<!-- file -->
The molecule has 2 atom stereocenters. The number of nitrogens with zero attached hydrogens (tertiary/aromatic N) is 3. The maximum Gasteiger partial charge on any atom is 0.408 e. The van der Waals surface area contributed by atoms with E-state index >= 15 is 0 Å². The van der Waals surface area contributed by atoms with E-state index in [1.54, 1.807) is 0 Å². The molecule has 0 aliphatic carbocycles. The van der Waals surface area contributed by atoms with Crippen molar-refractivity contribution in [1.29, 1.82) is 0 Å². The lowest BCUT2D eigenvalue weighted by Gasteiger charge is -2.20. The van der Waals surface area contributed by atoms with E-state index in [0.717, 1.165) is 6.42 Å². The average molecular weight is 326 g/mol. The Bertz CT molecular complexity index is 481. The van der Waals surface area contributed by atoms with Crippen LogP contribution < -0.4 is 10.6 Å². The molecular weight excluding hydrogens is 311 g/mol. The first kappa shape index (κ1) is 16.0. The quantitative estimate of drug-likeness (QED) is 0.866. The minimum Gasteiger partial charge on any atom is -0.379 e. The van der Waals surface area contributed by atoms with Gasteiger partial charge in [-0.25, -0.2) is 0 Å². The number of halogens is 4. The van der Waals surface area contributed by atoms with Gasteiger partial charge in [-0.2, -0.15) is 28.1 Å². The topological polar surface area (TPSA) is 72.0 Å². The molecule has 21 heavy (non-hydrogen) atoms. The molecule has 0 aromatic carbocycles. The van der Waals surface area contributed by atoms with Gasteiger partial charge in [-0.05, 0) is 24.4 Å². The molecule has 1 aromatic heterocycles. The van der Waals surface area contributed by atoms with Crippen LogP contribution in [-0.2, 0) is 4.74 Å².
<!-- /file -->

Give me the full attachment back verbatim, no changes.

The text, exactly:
The molecule has 2 atom stereocenters. The number of nitrogens with zero attached hydrogens (tertiary/aromatic N) is 3. The maximum Gasteiger partial charge on any atom is 0.408 e. The van der Waals surface area contributed by atoms with E-state index >= 15 is 0 Å². The van der Waals surface area contributed by atoms with E-state index in [1.54, 1.807) is 0 Å². The molecule has 0 aliphatic carbocycles. The van der Waals surface area contributed by atoms with Crippen molar-refractivity contribution in [1.29, 1.82) is 0 Å². The lowest BCUT2D eigenvalue weighted by Gasteiger charge is -2.20. The van der Waals surface area contributed by atoms with E-state index in [0.717, 1.165) is 6.42 Å². The average molecular weight is 326 g/mol. The Bertz CT molecular complexity index is 481. The van der Waals surface area contributed by atoms with Crippen LogP contribution < -0.4 is 10.6 Å². The molecular weight excluding hydrogens is 311 g/mol. The first kappa shape index (κ1) is 16.0. The quantitative estimate of drug-likeness (QED) is 0.866. The minimum Gasteiger partial charge on any atom is -0.379 e. The van der Waals surface area contributed by atoms with Gasteiger partial charge in [-0.25, -0.2) is 0 Å². The number of halogens is 4. The van der Waals surface area contributed by atoms with Gasteiger partial charge in [-0.2, -0.15) is 28.1 Å². The topological polar surface area (TPSA) is 72.0 Å². The molecule has 21 heavy (non-hydrogen) atoms. The molecule has 0 aromatic carbocycles. The van der Waals surface area contributed by atoms with Gasteiger partial charge in [-0.05, 0) is 24.4 Å². The molecule has 1 aromatic heterocycles. The van der Waals surface area contributed by atoms with Crippen LogP contribution in [-0.2, 0) is 4.74 Å².